5 low-effort ways to learn French every day

 

Are you learning French as effectively as you can? Have you tried the "little and often" approach?

 

This article will give you 5 ways to do it better, every day!

 

 

#1. Write it down in French

Take an everyday note making task and do it in French. This might be a ‘things to do’ list or a shopping list or a reminder to yourself. For example, you need to pick up some milk and bread on your way back from dropping your coat at the drycleaners. After that, you need to call your son John to remind him that he is coming to eat on Sunday and that you need him to bring the book he borrowed because you want to take it on holiday with you next week. Why not note it down in French? If you have a fairly basic level of French you might start with a bullet point list:

  • Le Pressing - mon manteau
  • Du lait, du pain
  • Appeler John (ce dimanche, le livre)


You might need a quick check in the dictionary in order to build up your vocabulary. We like to use an online dictionary that gives words in context so that you can be sure to have the right word. If your level is more advanced you might try making whole sentences.

 

Using French vocabulary every day is a great way to make sure you can find your words when you have real French conversations!



#2. Keep your ear in

Listen to a little French every day. One of the biggest obstacles to real two-way French conversation for learners is not sufficiently understanding the other person. Imagine this scenario: You are on holiday in France and you have just asked a passer-by the directions to the cinema. So far so good. However, she gives the answer so quickly that you only catch the first part and you have to ask someone else as soon as you get around the next corner. How demoralising! Directions seemed so straight forward when you learned them in French class!

 

That stream of babble will soon break down into understandable language if you hear it often enough. The internet is a great place to listen to live streamed French radio and what's more there are so many stations that you can pick one that suits your interests.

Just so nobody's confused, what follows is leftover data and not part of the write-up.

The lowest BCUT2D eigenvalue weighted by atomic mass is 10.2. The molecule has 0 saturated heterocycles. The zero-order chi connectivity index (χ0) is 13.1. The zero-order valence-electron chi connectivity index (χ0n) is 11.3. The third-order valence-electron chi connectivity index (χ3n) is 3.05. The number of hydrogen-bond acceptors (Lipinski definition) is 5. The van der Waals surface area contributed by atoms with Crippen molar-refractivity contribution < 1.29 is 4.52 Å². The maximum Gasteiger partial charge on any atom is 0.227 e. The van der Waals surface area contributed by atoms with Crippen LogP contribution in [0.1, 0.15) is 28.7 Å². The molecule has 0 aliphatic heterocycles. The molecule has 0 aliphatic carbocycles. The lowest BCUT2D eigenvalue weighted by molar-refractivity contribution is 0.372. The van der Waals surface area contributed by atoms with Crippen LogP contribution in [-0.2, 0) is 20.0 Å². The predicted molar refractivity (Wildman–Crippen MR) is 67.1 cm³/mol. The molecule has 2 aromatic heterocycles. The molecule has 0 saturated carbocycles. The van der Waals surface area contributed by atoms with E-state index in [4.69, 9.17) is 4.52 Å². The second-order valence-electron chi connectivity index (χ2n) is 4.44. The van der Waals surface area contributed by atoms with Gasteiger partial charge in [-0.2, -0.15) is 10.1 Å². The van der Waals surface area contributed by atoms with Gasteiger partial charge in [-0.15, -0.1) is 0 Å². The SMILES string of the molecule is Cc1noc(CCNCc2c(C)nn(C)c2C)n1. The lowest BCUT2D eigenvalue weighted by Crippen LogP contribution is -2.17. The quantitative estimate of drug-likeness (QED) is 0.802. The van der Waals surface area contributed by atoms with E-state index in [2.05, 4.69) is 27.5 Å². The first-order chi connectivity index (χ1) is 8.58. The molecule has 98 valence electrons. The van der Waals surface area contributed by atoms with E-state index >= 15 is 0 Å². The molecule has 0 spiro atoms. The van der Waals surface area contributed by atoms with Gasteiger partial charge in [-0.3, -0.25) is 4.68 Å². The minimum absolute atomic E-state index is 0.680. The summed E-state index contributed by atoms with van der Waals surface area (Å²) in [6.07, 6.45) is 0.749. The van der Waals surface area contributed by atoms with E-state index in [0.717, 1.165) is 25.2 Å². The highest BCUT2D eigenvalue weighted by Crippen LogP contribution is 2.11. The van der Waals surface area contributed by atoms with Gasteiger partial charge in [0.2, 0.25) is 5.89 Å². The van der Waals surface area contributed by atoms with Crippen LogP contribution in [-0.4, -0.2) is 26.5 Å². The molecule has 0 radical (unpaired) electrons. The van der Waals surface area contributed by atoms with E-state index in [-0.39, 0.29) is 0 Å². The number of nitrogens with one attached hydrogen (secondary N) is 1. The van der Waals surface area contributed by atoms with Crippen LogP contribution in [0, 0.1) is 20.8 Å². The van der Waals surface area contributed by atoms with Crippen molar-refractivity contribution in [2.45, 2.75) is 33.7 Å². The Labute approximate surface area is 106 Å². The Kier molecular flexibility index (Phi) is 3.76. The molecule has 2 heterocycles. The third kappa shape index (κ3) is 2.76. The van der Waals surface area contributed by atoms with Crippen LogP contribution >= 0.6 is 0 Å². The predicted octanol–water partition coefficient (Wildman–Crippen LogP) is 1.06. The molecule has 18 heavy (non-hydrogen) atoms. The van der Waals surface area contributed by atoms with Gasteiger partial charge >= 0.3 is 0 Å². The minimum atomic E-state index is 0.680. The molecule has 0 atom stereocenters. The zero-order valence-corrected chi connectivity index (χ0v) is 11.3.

Get into the habit of listening to the radio as you drive to work or do something around the house. That way you won't have to find the time!

 


#3. Think in French

Although you might still be a little way off dreaming in French, you can do this consciously. How so? We all have those internal monologues running, don't we? So choose a time of day when your thoughts tend to wonder uninterrupted and do it in French instead. See if you can manage it for 10 minutes and gradually make it longer as you gain the habit. Why is this helpful? Quite simply, if you can naturally put your thoughts into French when the pressure is off, you will be less likely to have to translate in your mind every thing you want to say when you are faced with real French conversation. This will make your conversation more fluid and spontaneous.

 

French pronunciation

Photo credit: ’Pout’ by Dan Foy 

 

#4. Pout at the mirror!

No, seriously! We all know we should brush our teeth every day, right? Chances are you will be standing in front of a mirror when you do. Take half a minute each time to work on a little pronunciation exercise to make your spoken French better understood. Listen to how French is pronounced and practise these sounds, making sure your mouth is making the right shapes. It really will make a difference to your French accent and the sounds will slip more easily into your spoken French if you do it regularly.

 

So keep a few tongue twisters next to the toothbrush!

 


#5. Bite-sized reads

Reading a whole novel in French can seem a bit daunting and it's easy to see why you might put it off. Look for shorter French texts that are more manageable and read some every day. Magazine and newspaper articles are packed with current issues that will keep you interested and teach you new vocabulary, one day at a time. You don't need to read the paper from cover to cover, but start with the headline article, which will be relevant to what's happening now. It will also give you current conversation material for the next time you get to speak French with someone else.

 

Don't think you have the time? Well you just read to the end of this article, didn't you?!

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